Yesterday, I was on Facebook. Some group I belong to, was comparing the economic situation of the 99% to that of, Canadian students. I lived in Canada, for nearly two years. So their statement of comparison linking the two groups as two things that are alike, was so hysterical to me. It shows just what a deficit in education we have in America, that we don’t know anything about the actual circumstances of our neighbors. Whats more disturbing, is that we lack a sufficient grasp of history to make a proper comparison between the plight and situation of the 99% with a group that actually is like them.
Finland, had a very bloody and terrible revolution some years before it had it’s wars with Russia. It fought itself in one of perhaps the most violent and bloody revolutions in history. The tenant farmers, a group of very modest means little to no proper education, and no way of earning any money rose up. They rose up against a ruling elite class that would just take their homes at will and worked them to death in exchange for the roof over their head. They had no unions to protect them and they were essentially endentured slaves. They had no healthcare coverage. Even children as young as 12 worked. No labor laws…. And even if you were up to date on your rent payments and or work exchange for your roof, if your wealthy landlord didn’t like your attitude or the look on your face he could give you the boot. There were no societal protections for these people. The 1% had everything. But all that would have changed had Finland gone to be part of Russia, and become a communist nation.
The farmers, lacking in education did not know the dangers of communism. All they knew is they could not sustain under such opression. They had no retirement money to set aside for themselves. They had little food. No education…. And when they were done working for their rich employers for their roof, they would then go home and work some more on their own small farms from which they would try to eek out a little money each month with which they would buy butter eggs and some coffee.
This is the world in which Jussi Koskela, a fictional character from Under The North Star, was born into. It is a world his son’s changed. They changed it by writing over what was with their blood and tears. It was a new world then, that their sons would protect from the Russians when they invaded.
Under The North Star is a Finnish tragedy. It tells the story of untold horrors that happened in Finland only a few generations ago. I think anyone that calls themselves the 99% should read this trilogy by Vaino Linna, which has been translated and is available in english. It is a beautiful story for all it’s tragedy. And educational about history of a country that few people can identify on the map. A country, that was torn apart in what is actually a very similar way to the way the USA is right now. A better comparison can be found in there. Rather than comparing us to a bunch of students with free healthcare and student loans that are on average less than half the amount of what the standard American loans are for students. Comparing us to Canada, which actually has a social system which supports it’s weakest members and saying we are like them is outrageous. Because if we are like them, then what the hell is the 99% protesting anyway?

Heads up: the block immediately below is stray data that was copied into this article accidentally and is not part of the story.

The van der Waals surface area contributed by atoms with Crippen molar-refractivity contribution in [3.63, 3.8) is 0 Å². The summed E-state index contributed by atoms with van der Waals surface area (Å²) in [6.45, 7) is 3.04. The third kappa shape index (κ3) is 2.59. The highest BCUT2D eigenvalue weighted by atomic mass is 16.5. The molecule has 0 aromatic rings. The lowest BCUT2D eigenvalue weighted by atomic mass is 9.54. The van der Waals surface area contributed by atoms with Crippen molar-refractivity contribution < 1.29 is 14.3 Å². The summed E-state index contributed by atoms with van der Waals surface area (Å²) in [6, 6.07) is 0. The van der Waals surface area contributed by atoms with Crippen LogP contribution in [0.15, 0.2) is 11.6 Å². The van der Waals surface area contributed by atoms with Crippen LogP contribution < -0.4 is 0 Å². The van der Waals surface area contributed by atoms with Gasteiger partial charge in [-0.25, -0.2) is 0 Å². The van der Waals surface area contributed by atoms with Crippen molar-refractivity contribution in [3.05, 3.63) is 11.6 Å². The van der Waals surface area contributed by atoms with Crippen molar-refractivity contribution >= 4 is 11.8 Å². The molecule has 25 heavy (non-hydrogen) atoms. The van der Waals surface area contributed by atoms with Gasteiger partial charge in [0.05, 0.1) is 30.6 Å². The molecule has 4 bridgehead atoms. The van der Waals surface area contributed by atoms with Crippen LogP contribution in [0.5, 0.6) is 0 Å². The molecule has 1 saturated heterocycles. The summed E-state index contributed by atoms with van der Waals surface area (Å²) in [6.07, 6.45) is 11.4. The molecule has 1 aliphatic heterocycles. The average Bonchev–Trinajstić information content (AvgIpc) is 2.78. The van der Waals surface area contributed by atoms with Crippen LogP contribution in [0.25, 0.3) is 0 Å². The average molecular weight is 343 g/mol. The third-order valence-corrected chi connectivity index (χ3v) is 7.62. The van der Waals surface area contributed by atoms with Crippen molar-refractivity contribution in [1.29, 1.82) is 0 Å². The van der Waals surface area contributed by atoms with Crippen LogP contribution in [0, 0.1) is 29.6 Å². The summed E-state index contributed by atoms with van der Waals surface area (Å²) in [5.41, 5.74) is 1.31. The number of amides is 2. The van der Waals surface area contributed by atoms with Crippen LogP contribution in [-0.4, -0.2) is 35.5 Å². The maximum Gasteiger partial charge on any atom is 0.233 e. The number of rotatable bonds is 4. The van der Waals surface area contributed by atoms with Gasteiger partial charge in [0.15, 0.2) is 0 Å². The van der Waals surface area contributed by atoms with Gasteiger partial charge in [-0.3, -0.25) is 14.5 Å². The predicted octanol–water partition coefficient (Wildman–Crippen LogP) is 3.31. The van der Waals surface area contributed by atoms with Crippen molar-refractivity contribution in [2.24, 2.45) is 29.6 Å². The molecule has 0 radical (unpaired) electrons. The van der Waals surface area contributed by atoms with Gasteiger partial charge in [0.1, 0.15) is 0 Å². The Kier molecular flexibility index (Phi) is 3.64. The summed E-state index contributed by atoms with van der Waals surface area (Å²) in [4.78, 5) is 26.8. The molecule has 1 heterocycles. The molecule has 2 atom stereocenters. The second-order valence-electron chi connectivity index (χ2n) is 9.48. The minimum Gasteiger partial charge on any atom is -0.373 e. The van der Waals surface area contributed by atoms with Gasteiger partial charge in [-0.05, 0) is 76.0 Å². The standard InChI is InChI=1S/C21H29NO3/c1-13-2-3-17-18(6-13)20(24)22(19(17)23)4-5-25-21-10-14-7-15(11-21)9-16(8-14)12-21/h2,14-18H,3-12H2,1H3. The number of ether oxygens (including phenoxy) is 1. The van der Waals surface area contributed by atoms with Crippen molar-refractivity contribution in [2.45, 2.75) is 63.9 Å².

This is one of the best trilogies I have ever read. Vaino Linna, poses some very beautiful questions to Finland and to each reader as well as the world asking them what kind of society they wish to be. A violent one? A happy one? What is the purpose of violence? He asks many fabulous questions with these books which he later follows up with the most famous of his works. The Unknown Soldier. The story of, Jussi Koskela’s grand son.
These books are easily available on Amazon. Make sure you check, for the other 2 books in the trilogy. They are listed under “books commonly bought together.”
Finland is a wonderful country with many fabulous writers. Writers such as the writer of the book Purge, which is available in english and I would highly recommend.
The Seven Brothers, a bunch of bumbling idiots, who can’t read and are so sacriligious to burn down their own sauna, something like three times. This is a great book full of unbelievable amounts of humor. One of pretty much 2 required reading books that Finnish students read in highschool. It is similar in nature to Tom Sawyer or Huckleberry Finn, only much more funny.
The Unknown Soldier, Vaino Linna. If you read Under The North Star, you should really read this too. Because under the North Star, was meant to answer the question, who is the unknown soldier? What is his background? It humanizes those that go out into a world of violence and come back dead, or altered for life. It aproaches the subject of war and violence in a beautiful way, and asks some really fundimental questions. It is in large part because of this book, that Finland, has been disinclined to enter into any armed conflict in modern history. They have adopted the position, that unless they themselves are under attack they will not use violence. Yet, it was Finland, that truly deserves credit for winning the cold war for not just the United States, but for Russia as well. And they did not fire a single shot.